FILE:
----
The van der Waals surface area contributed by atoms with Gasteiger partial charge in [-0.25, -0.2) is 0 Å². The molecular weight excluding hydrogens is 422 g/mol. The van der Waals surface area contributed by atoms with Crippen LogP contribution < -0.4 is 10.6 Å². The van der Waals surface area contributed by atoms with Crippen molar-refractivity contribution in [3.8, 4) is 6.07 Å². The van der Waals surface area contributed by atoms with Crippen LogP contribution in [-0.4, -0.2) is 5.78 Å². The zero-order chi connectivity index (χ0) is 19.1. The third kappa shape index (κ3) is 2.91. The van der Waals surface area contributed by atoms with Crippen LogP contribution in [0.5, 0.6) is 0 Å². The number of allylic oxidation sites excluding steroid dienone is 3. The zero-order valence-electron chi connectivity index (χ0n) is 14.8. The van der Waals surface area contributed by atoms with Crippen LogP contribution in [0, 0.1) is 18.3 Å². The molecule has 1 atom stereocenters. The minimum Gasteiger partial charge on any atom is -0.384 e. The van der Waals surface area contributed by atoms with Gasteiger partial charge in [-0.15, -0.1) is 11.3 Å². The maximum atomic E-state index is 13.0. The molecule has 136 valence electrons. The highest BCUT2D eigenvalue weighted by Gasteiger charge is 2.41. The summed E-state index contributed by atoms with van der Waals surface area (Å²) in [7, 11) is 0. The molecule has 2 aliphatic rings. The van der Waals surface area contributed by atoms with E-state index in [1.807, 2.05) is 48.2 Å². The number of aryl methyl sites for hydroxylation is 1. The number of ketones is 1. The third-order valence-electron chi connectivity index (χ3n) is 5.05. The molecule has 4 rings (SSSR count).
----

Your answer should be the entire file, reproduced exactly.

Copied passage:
The van der Waals surface area contributed by atoms with Gasteiger partial charge in [-0.25, -0.2) is 0 Å². The molecular weight excluding hydrogens is 422 g/mol. The van der Waals surface area contributed by atoms with Crippen LogP contribution < -0.4 is 10.6 Å². The van der Waals surface area contributed by atoms with Crippen molar-refractivity contribution in [3.8, 4) is 6.07 Å². The van der Waals surface area contributed by atoms with Crippen LogP contribution in [-0.4, -0.2) is 5.78 Å². The zero-order chi connectivity index (χ0) is 19.1. The third kappa shape index (κ3) is 2.91. The van der Waals surface area contributed by atoms with Crippen LogP contribution in [0.5, 0.6) is 0 Å². The number of allylic oxidation sites excluding steroid dienone is 3. The zero-order valence-electron chi connectivity index (χ0n) is 14.8. The van der Waals surface area contributed by atoms with Crippen LogP contribution in [0, 0.1) is 18.3 Å². The molecule has 1 atom stereocenters. The minimum Gasteiger partial charge on any atom is -0.384 e. The van der Waals surface area contributed by atoms with Gasteiger partial charge in [-0.15, -0.1) is 11.3 Å². The maximum atomic E-state index is 13.0. The molecule has 136 valence electrons. The highest BCUT2D eigenvalue weighted by Gasteiger charge is 2.41. The summed E-state index contributed by atoms with van der Waals surface area (Å²) in [7, 11) is 0. The molecule has 2 aliphatic rings. The van der Waals surface area contributed by atoms with E-state index in [1.807, 2.05) is 48.2 Å². The number of aryl methyl sites for hydroxylation is 1. The number of ketones is 1. The third-order valence-electron chi connectivity index (χ3n) is 5.05. The molecule has 4 rings (SSSR count).